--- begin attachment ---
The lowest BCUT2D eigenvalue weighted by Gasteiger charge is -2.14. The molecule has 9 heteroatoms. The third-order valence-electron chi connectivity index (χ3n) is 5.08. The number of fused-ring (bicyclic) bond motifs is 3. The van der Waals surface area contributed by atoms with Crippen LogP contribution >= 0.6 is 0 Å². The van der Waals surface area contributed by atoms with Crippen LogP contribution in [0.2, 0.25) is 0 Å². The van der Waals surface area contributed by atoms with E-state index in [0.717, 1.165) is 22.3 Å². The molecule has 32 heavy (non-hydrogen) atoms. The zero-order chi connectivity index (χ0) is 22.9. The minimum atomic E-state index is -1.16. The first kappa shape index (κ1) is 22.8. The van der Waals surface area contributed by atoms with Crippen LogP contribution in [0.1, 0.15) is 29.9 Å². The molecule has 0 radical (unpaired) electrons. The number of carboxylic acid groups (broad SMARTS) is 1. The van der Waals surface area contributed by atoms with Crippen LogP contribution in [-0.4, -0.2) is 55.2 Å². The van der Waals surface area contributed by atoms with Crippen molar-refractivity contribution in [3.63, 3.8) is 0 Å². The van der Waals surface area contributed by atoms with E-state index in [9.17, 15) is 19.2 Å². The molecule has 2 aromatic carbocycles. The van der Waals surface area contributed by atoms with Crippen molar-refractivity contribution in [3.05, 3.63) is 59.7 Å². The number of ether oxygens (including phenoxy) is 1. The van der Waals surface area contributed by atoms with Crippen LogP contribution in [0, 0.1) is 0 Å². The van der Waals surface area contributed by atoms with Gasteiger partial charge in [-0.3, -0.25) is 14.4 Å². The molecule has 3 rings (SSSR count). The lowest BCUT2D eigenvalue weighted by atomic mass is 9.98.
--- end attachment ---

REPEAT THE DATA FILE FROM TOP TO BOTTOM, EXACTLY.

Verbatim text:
The lowest BCUT2D eigenvalue weighted by Gasteiger charge is -2.14. The molecule has 9 heteroatoms. The third-order valence-electron chi connectivity index (χ3n) is 5.08. The number of fused-ring (bicyclic) bond motifs is 3. The van der Waals surface area contributed by atoms with Crippen LogP contribution >= 0.6 is 0 Å². The van der Waals surface area contributed by atoms with Crippen LogP contribution in [0.2, 0.25) is 0 Å². The van der Waals surface area contributed by atoms with E-state index in [0.717, 1.165) is 22.3 Å². The molecule has 32 heavy (non-hydrogen) atoms. The zero-order chi connectivity index (χ0) is 22.9. The minimum atomic E-state index is -1.16. The first kappa shape index (κ1) is 22.8. The van der Waals surface area contributed by atoms with Crippen LogP contribution in [0.1, 0.15) is 29.9 Å². The molecule has 0 radical (unpaired) electrons. The number of carboxylic acid groups (broad SMARTS) is 1. The van der Waals surface area contributed by atoms with Crippen LogP contribution in [-0.4, -0.2) is 55.2 Å². The van der Waals surface area contributed by atoms with Crippen molar-refractivity contribution in [3.63, 3.8) is 0 Å². The van der Waals surface area contributed by atoms with E-state index in [9.17, 15) is 19.2 Å². The molecule has 2 aromatic carbocycles. The van der Waals surface area contributed by atoms with Crippen molar-refractivity contribution in [3.05, 3.63) is 59.7 Å². The number of ether oxygens (including phenoxy) is 1. The van der Waals surface area contributed by atoms with Crippen LogP contribution in [0, 0.1) is 0 Å². The van der Waals surface area contributed by atoms with Gasteiger partial charge in [-0.3, -0.25) is 14.4 Å². The molecule has 3 rings (SSSR count). The lowest BCUT2D eigenvalue weighted by atomic mass is 9.98.